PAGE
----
I wanted to follow up Susan Jeffers Pollyanna theory with a real gem: How to Make a No-Lose Decision.
Think about that title: How to Make a No-Lose Decision…
How can someone make a decision that has a no-lose clause?
It doesn’t seem logical or realistic does it?
But when I read her process, I realized that wow, you really can create a no-lose decision. How? Let me show you:
In chapter 7 of her book, Jeffers talks about the No-Lose Model. In this model she brings the reader to the point of decision making – the Choice Point. Using her example, the decision maker can either stay in the job they are in or take another job that is being offered.
Now, before we discover the brilliance of the No-Lose Model, let’s take a look at the No-Win Model – the old way of thinking.
In this model, Jeffers takes the reader through the same scenario bringing them to the Choice Point. What she wants us to see is that when we are faced with decisions, we typically look at both the positive and the negative consequences of our potential choices. Let me show you her diagram and maybe that will help:
What happens to us when we face a decision and try to think of all the possibilities, positive and negative, Jeffers argues that we tend to end up right where we were in the beginning – unsure. Her point is that we cannot confirm the reality of any of those possibilities and so thus we are in a continuous cycle of insecurity and indecision.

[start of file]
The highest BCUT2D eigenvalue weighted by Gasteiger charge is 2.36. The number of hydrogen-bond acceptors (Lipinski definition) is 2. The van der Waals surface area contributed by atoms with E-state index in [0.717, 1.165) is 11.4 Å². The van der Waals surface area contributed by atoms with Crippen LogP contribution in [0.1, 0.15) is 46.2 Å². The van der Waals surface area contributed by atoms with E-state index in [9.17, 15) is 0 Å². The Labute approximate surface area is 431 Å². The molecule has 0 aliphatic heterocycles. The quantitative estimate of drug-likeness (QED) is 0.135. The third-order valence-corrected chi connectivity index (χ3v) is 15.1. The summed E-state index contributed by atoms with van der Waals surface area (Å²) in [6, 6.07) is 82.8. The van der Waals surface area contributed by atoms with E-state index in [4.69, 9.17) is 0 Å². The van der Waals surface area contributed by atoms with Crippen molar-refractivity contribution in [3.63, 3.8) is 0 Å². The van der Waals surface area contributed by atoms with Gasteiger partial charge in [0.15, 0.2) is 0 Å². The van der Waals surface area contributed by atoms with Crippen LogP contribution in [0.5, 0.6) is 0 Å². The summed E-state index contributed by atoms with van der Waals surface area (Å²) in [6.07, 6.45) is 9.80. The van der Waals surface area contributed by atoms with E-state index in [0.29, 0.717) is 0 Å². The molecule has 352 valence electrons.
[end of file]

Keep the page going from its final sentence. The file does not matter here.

She then proceeds to point out, if we stop looking at what could potentially go wrong and look only at what could go right, the decision is a win/win and never a lose/lose outcome.
In her No-Lose Model, the process eliminates the potential for conflict by only focusing on what the two options positively offer. Here is that diagram:
The “Goodies” in her No-Lose Model speak to the pluses of each opportunity, the sweets and treats! What does each bring to the table? What will I gain from the experience that I didn’t have before? What are the potential growth opportunities? What pluses does each provide me? Jeffers argues that when you put the positive on the focus you eliminate the conflicting and unconfirmed potential negatives to the choices.
But isn’t that a bit Pollyanna-ish, Kendel?
Well, at first, that appears true. However, what Jeffers is saying here is that staying or going really isn’t the issue. What is at issue is what are YOU going to make out of each opportunity to gain the most from the experience. Whether it is the right choice or not doesn’t mean it is going to be a ‘bad’ choice because even in a ‘bad’ choice you learn about yourself, your skills, and your desired quality of life.
Where I would elaborate on Jeffers work is that staying in the No-Win Model has more to do with fear then to do with goals. We tend to stay in the dilemma of indecision not so much for failure to see the possibilities but fear of change. Just because we desire more doesn’t mean we want to risk to get more – there are a lot of examples of risking and failing to confirm our biases. Instead of venturing beyond our discomfort and misery, many stay because at least we know that we can’t be more miserable!
The words ‘what if…’ or ‘yeah, but…’ are our internal ‘safety alarm’ going off.
Where Jeffers work is so powerful is she moves us beyond the ‘safety alarm’ and into a new mindset of endless possibilities of success.
I’ve really enjoyed Jeffers work and I hope this small article helps you see how to improve your mindset for success.
If you’d like to work on your mind-set towards success and achieve your desired goals in life but are struggling to move past those nasty ‘safety alarms’ going off in your head, get in contact with me through either the Contact form or Schedule a Call on this webpage and let’s get you moving forward!